I like this card more than Vizier of the Menagerie because it decouples the creature from the card draw engine. You certainly want both; without the creature, it’s not guaranteed to replace itself, but with cards like Vizier, if the creature dies, so too does the card draw engine. This enchantment, on the other hand, does everything. It creates a creature, it pumps up the board, and then it still gives you card advantage. I think any creature-heavy deck will be excited to play Ranger Class.


Fast Creaturelands



These cards are particularly exciting for Standard, where creature-lands have always been good and have always seen play. Faceless Haven is essentially worth splashing for in every monocolor aggro deck, and the Battle for Zendikar cycle of Shambling Vents / Needle Spires / Hissing Quagmire / Wandering Fumarole / Lumbering Falls saw widespread play during its time in the format. This latest cycle should be no different.

Cave of the Frost Dragon is a bad Celestial Colonnade, which is a great way to close out a game of Standard for a control deck. Hall of the Storm Giants is similar, in that it’s a great way to just kill an opponent in a couple of attacks once the board is stabilized.

Hive of the Eye-Tyrant is more fragile, but can lead to tricky blocks thanks to its Menace, and the ability to interact with the graveyard is always welcome.

Den of the Bugbear is custom-built as a mana sink for aggressive decks, generating two attackers, one of which has a potentially relevant creature type, for only four mana.

Nest of the Hydra may generate a vanilla creature, but is about the best mana sink a Green deck could ask for. Nothing going on? I guess I’ll make an 8/8!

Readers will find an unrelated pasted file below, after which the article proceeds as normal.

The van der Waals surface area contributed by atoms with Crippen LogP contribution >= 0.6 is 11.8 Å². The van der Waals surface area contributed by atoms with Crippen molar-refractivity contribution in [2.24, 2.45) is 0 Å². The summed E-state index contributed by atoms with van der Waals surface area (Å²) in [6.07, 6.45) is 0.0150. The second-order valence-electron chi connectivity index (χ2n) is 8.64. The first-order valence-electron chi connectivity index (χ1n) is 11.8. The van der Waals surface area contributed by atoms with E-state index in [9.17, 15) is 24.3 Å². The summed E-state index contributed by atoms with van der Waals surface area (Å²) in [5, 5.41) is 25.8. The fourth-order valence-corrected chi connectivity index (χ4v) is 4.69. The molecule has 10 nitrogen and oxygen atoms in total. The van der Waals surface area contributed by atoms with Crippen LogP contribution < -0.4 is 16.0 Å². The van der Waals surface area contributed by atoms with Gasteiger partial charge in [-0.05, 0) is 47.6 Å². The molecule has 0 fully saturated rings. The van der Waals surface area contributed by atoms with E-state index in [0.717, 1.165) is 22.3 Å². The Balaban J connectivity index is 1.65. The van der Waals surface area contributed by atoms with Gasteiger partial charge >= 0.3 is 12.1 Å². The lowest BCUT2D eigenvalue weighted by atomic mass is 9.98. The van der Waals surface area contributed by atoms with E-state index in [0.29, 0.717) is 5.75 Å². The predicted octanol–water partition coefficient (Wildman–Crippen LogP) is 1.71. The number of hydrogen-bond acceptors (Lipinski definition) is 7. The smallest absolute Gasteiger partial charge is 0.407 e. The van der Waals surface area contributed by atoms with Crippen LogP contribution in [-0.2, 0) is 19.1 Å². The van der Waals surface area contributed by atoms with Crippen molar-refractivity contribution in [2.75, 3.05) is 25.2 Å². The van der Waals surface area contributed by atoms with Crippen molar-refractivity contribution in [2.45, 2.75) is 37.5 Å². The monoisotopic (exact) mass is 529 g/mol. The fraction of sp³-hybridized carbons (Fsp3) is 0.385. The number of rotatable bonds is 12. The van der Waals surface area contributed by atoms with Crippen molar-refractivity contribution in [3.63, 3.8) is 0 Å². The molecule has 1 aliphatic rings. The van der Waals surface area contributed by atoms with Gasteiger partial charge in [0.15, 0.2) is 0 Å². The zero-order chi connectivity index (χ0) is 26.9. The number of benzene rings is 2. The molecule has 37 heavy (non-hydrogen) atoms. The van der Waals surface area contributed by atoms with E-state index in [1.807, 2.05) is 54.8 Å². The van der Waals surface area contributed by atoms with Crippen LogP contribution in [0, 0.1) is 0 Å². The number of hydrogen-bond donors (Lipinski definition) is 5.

All five of these lands will see play in Standard.


Asmodeus the Archfiend

Like Griselbrand, this card is great to reanimate. If you can reanimate this for cheap, then for only four black mana, you get to draw seven cards. Unlike Griselbrand, at only six mana, this card is very castable in the midgame. In Standard, this is more likely to be a pure card advantage engine than a combo piece. If this Devil God is not answered on sight, it will run away with the game, refueling your hand. This could even be a nice one-of as an Emergent Ultimatum target in Sultai. Even if it doesn’t quite fit into that shell, this card’s power level is high enough that it is worth building around.


Ebondeath, Dracolich

Ebondeath, Dracolich (AFR)

This thing clocks your opponent fast, and, more importantly, it never dies. It’s flash ability allows it to be cast even if an opponent kills a creature on their turn, and if your opponent can’t interact with the graveyard, then the Dracolich is going to get them eventually. While not nearly as broken as The Scarab God, it will likely have a similar feel in that it turns kill spells into bounce spells. This is going to be an annoying one, increasing the value of exile-based removal and cards like Froghemoth, Hive of the Eye-Tyrant, and Scorching Dragonfire.

Adventures in the Forgotten Realms promises meaningful contributions to Standard and Modern, and it offers those without the absurdly high power level of Throne of Eldraine. There’s good reason to be optimistic about the future of Standard!


Ryan Normandin is a grinder from Boston who has lost at the Pro Tour, in GP & SCG Top 8's, and to 7-year-olds at FNM. Despite being described as "not funny" by his best friend and "the worst Magic player ever" by Twitch chat, he cheerfully decided to blend his lack of talents together to write funny articles about Magic.